Album Review :
Needle - Saint Timothy's

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Artist:  Needle
Title:  Saint Timothy’s
Label:  None
Release Date:  1/10/2012
Reviewer:  Jeremiah Holdsworth


1.  Oceans
2.  Let It Go
3.  Saint Timothy’s
4.  Scenery
5.  Plan
6.  Sunsets
7.  Far

Sometimes I wonder how the members of a band come up with their name, and why they chose what they did.  Some of the most interesting have been one word names like Hum, Rush, Yes, Boston, Garbage, Oleander, Live, Hole, and on and on.  I was curious to know why a duo who consists of Julia Sea and Steve Beck, would choose the name Needle, for which their music would fall under.  After listening to their debut album, Songs Your Mother Never Sang You, and their most recent Saint Timothy’s, I’ve come to the conclusion that their style of minimalistic indie avant/folk/pop, weaved with hauntingly depressing vocals, make for music that will prick or pierce you to the heart.  It’s fitting that the word needle, would be able to encompass, all that that these two musicians lay out, through the art of sound.

“Oceans” begins the album with eerie scenery laced with piano and spacy guitar.  “Let It Go” brings calm and soothing piano and throws in some background ambiance at the right moments.  “Saint Timothy’s” haunts your soul with simple piano and hi hat hits accompanied with cello.  “The Scenery” continues the depressing like mood with a less minimalistic natured piano and percussion from the previous.  The lyrics really mold with the music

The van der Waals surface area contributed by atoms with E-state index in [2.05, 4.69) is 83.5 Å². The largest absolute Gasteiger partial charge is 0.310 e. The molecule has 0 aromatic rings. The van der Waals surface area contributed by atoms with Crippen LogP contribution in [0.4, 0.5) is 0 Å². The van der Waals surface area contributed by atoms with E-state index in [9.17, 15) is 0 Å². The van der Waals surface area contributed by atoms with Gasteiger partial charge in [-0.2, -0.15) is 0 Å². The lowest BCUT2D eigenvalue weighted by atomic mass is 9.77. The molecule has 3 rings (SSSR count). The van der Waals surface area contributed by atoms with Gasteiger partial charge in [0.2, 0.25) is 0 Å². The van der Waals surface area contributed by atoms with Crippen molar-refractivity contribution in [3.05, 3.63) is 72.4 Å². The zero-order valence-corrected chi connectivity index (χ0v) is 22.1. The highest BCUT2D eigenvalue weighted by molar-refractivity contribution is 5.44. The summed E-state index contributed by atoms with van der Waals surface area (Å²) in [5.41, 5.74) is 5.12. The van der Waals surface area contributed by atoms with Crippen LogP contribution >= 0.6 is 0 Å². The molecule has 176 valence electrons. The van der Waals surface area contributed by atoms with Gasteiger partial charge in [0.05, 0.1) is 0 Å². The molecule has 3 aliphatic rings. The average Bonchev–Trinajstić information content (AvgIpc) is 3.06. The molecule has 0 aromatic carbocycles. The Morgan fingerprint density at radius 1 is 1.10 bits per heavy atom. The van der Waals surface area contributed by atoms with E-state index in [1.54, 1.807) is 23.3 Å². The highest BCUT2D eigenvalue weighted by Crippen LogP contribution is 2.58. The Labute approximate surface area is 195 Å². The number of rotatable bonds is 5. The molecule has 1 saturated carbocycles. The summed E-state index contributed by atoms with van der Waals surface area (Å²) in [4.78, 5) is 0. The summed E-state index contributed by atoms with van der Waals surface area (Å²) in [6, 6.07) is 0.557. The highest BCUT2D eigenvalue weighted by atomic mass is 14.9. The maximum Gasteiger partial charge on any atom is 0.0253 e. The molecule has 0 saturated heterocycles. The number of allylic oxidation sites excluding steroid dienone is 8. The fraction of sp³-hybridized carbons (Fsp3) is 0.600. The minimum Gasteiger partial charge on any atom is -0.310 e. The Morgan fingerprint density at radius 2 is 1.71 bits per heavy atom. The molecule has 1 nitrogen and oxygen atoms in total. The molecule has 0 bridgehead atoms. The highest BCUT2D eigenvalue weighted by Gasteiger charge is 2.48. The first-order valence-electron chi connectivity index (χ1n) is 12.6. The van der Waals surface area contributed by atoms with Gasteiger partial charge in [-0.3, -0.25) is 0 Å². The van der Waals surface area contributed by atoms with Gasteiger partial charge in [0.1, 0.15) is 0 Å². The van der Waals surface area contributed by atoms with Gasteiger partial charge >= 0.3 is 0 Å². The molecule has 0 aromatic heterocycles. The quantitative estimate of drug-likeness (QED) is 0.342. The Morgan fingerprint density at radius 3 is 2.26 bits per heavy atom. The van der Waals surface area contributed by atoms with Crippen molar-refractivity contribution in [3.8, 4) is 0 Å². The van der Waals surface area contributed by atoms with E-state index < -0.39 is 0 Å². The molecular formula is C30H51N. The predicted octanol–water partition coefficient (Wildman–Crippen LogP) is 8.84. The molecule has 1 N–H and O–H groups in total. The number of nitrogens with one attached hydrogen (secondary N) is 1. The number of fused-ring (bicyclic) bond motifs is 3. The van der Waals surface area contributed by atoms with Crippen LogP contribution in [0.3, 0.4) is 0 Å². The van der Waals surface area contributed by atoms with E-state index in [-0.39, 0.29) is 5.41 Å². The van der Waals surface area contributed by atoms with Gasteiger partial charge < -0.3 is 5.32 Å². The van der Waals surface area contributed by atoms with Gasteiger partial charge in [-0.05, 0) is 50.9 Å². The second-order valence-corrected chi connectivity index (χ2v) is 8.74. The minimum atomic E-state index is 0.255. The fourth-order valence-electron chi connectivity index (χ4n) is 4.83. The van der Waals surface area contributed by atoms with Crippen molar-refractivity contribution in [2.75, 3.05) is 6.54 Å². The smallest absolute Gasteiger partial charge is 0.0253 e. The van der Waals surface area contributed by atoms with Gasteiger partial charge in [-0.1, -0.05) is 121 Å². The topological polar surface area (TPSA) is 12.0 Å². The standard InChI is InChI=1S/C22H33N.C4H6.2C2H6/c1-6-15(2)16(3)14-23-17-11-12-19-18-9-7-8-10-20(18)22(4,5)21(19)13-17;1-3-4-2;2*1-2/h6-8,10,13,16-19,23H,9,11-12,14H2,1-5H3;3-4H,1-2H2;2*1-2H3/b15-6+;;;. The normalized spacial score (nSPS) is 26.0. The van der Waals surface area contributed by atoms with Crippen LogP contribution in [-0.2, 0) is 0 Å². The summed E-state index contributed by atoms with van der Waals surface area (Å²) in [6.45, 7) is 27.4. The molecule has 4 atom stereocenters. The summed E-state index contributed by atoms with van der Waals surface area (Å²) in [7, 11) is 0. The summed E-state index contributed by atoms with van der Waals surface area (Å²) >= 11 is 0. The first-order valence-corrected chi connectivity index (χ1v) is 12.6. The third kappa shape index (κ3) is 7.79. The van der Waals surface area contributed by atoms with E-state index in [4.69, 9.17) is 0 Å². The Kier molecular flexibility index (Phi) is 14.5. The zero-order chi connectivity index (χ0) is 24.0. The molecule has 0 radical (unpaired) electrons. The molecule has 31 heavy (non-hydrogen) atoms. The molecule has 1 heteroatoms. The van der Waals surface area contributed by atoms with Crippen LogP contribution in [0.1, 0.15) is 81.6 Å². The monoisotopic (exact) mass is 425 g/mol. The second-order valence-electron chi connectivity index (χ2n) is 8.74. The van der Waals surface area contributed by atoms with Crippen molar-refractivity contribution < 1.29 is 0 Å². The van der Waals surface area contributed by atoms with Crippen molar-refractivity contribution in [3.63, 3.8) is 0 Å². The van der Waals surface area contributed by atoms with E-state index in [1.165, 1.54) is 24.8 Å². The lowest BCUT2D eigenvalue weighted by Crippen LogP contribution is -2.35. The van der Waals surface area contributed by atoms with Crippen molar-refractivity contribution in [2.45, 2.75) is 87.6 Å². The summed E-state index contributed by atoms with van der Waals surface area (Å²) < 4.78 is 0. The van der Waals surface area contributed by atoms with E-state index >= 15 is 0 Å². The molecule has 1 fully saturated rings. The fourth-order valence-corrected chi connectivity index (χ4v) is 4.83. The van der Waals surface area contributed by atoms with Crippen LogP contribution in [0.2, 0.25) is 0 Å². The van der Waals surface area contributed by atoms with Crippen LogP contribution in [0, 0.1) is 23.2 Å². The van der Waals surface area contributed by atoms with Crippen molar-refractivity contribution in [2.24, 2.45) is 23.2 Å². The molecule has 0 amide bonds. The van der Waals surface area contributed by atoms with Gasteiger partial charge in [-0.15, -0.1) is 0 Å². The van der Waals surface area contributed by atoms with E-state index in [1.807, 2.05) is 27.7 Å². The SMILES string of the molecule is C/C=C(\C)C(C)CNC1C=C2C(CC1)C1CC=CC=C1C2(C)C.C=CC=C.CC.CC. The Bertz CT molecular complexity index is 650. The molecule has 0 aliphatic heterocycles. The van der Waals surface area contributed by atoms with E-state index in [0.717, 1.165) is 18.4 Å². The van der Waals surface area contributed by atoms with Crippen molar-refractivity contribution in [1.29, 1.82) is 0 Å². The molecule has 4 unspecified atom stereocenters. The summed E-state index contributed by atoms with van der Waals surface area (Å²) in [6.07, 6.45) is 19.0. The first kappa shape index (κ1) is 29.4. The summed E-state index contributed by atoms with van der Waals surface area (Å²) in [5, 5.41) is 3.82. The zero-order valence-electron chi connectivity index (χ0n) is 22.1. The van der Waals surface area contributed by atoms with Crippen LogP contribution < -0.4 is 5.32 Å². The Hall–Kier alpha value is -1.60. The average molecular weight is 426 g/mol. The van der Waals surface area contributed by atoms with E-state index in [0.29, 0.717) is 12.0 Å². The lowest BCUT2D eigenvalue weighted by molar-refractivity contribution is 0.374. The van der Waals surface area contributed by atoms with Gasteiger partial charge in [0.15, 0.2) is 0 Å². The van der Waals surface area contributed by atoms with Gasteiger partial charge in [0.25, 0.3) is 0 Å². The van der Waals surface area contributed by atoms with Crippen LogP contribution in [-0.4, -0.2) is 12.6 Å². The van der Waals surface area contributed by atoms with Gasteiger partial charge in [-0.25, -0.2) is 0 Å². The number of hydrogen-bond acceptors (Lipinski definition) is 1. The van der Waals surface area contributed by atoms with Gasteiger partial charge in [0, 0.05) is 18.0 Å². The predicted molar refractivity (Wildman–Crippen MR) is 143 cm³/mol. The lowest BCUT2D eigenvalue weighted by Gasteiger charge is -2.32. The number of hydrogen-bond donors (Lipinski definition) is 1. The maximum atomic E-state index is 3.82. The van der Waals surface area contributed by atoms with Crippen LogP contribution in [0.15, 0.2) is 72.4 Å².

You wanted out, you got out
And now your on your own
The scenery will bring it back
That all you are is alone

It was all about the solo act
Now your own on your way
So don’t think of him, the state he’s in
will bring you to your grave

“The Plan” chills you to the bone with creepy organ and redemptive lyrics

I open myself to the world
And it’s falling
Getting sick in body and in mind
Your light is washing over me

“Sunsets” is about to bring these stories to a close and it brings about drifting off into another place.  “Far” ends on a bright note with faintly upbeat piano and melodies.

Overall:  This is a nice follow-up to Songs Your Mother Never Sang You.  Saint Timothy’s highlights the spiritual but with just enough vagueness that each individual will get something unique out of it.  Poetic these songs are, and it makes the art crafted throughout a delight.